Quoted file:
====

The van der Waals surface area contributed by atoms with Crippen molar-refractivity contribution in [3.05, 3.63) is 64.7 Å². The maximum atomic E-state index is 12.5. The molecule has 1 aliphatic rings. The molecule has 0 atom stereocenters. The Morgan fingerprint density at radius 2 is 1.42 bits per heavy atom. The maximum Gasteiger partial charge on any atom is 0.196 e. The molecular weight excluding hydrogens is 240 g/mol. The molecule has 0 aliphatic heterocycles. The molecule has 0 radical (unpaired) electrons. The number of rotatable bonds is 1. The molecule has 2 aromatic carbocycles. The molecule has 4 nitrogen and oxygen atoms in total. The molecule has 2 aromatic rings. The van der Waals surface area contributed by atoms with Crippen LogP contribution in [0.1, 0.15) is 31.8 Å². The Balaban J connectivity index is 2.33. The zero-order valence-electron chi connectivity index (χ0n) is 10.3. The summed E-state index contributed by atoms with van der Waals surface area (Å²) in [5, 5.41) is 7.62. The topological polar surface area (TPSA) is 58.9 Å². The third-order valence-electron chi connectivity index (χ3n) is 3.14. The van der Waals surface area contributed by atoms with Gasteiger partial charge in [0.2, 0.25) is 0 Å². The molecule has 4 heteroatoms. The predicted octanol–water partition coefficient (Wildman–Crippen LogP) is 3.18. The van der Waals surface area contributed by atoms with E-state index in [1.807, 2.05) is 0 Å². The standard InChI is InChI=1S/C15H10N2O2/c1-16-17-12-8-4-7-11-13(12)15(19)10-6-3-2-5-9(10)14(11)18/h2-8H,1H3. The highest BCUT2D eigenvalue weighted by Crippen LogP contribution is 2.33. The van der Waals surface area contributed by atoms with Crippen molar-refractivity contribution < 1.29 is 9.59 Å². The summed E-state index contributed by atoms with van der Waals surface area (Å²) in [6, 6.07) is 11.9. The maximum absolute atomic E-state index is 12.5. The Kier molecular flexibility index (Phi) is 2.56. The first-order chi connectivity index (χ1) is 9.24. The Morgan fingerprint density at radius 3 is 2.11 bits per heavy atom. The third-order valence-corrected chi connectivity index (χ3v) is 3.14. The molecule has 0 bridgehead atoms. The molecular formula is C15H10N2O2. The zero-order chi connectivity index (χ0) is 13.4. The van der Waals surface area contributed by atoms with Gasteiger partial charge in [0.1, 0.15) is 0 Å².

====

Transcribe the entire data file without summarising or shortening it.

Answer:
The van der Waals surface area contributed by atoms with Crippen molar-refractivity contribution in [3.05, 3.63) is 64.7 Å². The maximum atomic E-state index is 12.5. The molecule has 1 aliphatic rings. The molecule has 0 atom stereocenters. The Morgan fingerprint density at radius 2 is 1.42 bits per heavy atom. The maximum Gasteiger partial charge on any atom is 0.196 e. The molecular weight excluding hydrogens is 240 g/mol. The molecule has 0 aliphatic heterocycles. The molecule has 0 radical (unpaired) electrons. The number of rotatable bonds is 1. The molecule has 2 aromatic carbocycles. The molecule has 4 nitrogen and oxygen atoms in total. The molecule has 2 aromatic rings. The van der Waals surface area contributed by atoms with Crippen LogP contribution in [0.1, 0.15) is 31.8 Å². The Balaban J connectivity index is 2.33. The zero-order valence-electron chi connectivity index (χ0n) is 10.3. The summed E-state index contributed by atoms with van der Waals surface area (Å²) in [5, 5.41) is 7.62. The topological polar surface area (TPSA) is 58.9 Å². The third-order valence-electron chi connectivity index (χ3n) is 3.14. The van der Waals surface area contributed by atoms with Gasteiger partial charge in [0.2, 0.25) is 0 Å². The molecule has 4 heteroatoms. The predicted octanol–water partition coefficient (Wildman–Crippen LogP) is 3.18. The van der Waals surface area contributed by atoms with E-state index in [1.807, 2.05) is 0 Å². The standard InChI is InChI=1S/C15H10N2O2/c1-16-17-12-8-4-7-11-13(12)15(19)10-6-3-2-5-9(10)14(11)18/h2-8H,1H3. The highest BCUT2D eigenvalue weighted by Crippen LogP contribution is 2.33. The van der Waals surface area contributed by atoms with Crippen molar-refractivity contribution < 1.29 is 9.59 Å². The summed E-state index contributed by atoms with van der Waals surface area (Å²) in [6, 6.07) is 11.9. The maximum absolute atomic E-state index is 12.5. The Kier molecular flexibility index (Phi) is 2.56. The first-order chi connectivity index (χ1) is 9.24. The Morgan fingerprint density at radius 3 is 2.11 bits per heavy atom. The third-order valence-corrected chi connectivity index (χ3v) is 3.14. The molecule has 0 bridgehead atoms. The molecular formula is C15H10N2O2. The zero-order chi connectivity index (χ0) is 13.4. The van der Waals surface area contributed by atoms with Gasteiger partial charge in [0.1, 0.15) is 0 Å².